Civil rights activist Reverend Al Sharpton has pleaded with Colorado lawmakers to stop the state from rolling out mobile sports betting.
In a letter to Governor Jared Polis, Speaker of the House Kathleen Becker, and members of the Colorado Gaming Commission, Sharpton said legislation should be stopped due to the unknown impact of the coronavirus and that out-of-state businesses would benefit at the detriment of ethnic minorities.
Sports betting was legalised in Colorado last November through a referendum, making it legal for operators to offer internet – both mobile and desktop - and land-based sports wagering. State regulators are still on course to rollout sports betting on 1 May, as projected.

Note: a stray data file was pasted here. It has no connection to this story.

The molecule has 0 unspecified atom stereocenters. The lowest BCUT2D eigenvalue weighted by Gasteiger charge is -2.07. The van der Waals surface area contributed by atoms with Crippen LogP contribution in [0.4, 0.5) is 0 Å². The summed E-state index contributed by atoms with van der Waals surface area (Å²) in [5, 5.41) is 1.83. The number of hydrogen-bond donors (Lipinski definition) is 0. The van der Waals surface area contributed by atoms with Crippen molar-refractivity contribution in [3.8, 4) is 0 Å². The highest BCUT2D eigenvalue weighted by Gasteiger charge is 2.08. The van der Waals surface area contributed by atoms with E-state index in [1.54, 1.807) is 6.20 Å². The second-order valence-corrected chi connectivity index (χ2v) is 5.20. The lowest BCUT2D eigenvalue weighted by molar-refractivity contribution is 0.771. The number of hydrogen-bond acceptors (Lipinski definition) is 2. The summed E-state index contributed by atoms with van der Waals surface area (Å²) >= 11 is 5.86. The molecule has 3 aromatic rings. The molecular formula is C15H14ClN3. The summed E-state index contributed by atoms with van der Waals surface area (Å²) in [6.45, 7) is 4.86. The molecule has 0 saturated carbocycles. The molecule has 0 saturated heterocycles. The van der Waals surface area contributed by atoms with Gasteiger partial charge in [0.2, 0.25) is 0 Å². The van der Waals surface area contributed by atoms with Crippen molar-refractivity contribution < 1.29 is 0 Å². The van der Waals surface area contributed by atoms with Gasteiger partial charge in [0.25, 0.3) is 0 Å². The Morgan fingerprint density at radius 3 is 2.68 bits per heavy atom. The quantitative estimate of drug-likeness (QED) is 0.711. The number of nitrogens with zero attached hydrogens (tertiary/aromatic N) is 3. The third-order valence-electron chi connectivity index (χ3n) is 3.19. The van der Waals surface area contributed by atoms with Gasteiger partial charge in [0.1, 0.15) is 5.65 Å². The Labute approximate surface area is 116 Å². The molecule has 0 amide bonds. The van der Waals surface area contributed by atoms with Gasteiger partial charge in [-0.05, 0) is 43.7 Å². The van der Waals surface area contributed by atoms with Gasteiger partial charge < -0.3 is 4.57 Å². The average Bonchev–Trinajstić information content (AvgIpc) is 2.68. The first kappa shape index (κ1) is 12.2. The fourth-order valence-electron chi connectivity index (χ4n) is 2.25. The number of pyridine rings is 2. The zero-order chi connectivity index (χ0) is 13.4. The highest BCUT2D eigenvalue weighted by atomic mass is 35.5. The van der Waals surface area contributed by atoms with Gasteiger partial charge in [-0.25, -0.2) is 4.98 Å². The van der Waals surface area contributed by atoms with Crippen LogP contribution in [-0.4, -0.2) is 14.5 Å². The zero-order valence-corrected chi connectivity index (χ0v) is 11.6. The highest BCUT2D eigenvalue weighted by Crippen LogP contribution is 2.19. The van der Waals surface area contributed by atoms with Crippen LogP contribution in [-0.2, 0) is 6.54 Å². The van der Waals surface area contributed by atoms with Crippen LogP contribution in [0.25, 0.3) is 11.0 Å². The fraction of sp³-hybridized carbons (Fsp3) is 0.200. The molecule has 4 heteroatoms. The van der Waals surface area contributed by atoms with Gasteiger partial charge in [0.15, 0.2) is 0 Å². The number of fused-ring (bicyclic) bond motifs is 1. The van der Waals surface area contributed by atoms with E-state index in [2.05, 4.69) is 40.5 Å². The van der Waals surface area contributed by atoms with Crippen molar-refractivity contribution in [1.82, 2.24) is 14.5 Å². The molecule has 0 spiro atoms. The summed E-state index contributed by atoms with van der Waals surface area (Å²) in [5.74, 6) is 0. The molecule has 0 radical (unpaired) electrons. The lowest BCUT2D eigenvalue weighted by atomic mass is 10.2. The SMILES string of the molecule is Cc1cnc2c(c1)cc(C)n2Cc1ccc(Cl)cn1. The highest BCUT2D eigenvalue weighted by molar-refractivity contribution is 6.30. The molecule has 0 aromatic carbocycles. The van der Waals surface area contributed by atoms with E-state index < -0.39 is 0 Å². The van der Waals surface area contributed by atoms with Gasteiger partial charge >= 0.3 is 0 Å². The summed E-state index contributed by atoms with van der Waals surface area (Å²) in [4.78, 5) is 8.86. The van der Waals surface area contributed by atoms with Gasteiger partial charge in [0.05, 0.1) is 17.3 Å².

Sharpton used Rhode Island-based casino operator Twin Rivers – owned by Soohung Kim, who also owns three Colorado casinos – as an example of how businesses without the state’s interests at heart could cut jobs if sports betting was implemented.
He added: "Out-of-state hedge funds with long records of mass firings and shady dealings have come into the state to capitalise on mobile sports betting and, based on their track record, middle class workers and minorities will be the first to be negatively impacted.
"As this track record shows, if Mr. Kim, who already over-extended Twin River in his pursuit of potential mobile betting licenses, fails to make a profit, you can be sure it will be the workers of the Colorado casinos that suffer.
"Colorado needs to pay full attention to who is profiting off this new law to legalise online betting – otherwise, jobs will be lost."